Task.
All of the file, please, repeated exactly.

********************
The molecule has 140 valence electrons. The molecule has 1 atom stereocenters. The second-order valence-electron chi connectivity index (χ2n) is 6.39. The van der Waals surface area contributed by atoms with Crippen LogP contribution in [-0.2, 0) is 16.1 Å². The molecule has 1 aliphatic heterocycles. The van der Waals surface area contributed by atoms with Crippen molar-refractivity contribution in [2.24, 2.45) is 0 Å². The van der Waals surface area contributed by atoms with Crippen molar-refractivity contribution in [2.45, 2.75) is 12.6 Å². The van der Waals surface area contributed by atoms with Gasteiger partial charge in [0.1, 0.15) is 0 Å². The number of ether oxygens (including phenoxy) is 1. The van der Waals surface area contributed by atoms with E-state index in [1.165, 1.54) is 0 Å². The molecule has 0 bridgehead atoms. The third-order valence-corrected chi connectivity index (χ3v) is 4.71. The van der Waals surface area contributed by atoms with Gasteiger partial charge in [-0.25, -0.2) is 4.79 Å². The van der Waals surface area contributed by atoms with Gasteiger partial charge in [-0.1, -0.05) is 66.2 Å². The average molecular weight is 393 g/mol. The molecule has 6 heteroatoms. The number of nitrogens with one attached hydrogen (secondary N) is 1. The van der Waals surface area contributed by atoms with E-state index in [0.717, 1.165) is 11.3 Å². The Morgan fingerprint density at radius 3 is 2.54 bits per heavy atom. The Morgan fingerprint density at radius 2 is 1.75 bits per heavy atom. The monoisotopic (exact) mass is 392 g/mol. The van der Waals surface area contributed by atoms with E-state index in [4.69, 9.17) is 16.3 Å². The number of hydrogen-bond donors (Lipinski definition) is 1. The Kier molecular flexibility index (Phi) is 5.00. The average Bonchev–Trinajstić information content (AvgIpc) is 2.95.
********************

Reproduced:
The molecule has 140 valence electrons. The molecule has 1 atom stereocenters. The second-order valence-electron chi connectivity index (χ2n) is 6.39. The van der Waals surface area contributed by atoms with Crippen LogP contribution in [-0.2, 0) is 16.1 Å². The molecule has 1 aliphatic heterocycles. The van der Waals surface area contributed by atoms with Crippen molar-refractivity contribution in [2.24, 2.45) is 0 Å². The van der Waals surface area contributed by atoms with Crippen molar-refractivity contribution in [2.45, 2.75) is 12.6 Å². The van der Waals surface area contributed by atoms with Gasteiger partial charge in [0.1, 0.15) is 0 Å². The number of ether oxygens (including phenoxy) is 1. The van der Waals surface area contributed by atoms with E-state index in [1.165, 1.54) is 0 Å². The molecule has 0 bridgehead atoms. The third-order valence-corrected chi connectivity index (χ3v) is 4.71. The van der Waals surface area contributed by atoms with Gasteiger partial charge in [-0.25, -0.2) is 4.79 Å². The van der Waals surface area contributed by atoms with Gasteiger partial charge in [-0.1, -0.05) is 66.2 Å². The average molecular weight is 393 g/mol. The molecule has 6 heteroatoms. The number of nitrogens with one attached hydrogen (secondary N) is 1. The van der Waals surface area contributed by atoms with E-state index in [0.717, 1.165) is 11.3 Å². The Morgan fingerprint density at radius 3 is 2.54 bits per heavy atom. The Morgan fingerprint density at radius 2 is 1.75 bits per heavy atom. The monoisotopic (exact) mass is 392 g/mol. The van der Waals surface area contributed by atoms with E-state index in [4.69, 9.17) is 16.3 Å². The number of hydrogen-bond donors (Lipinski definition) is 1. The Kier molecular flexibility index (Phi) is 5.00. The average Bonchev–Trinajstić information content (AvgIpc) is 2.95.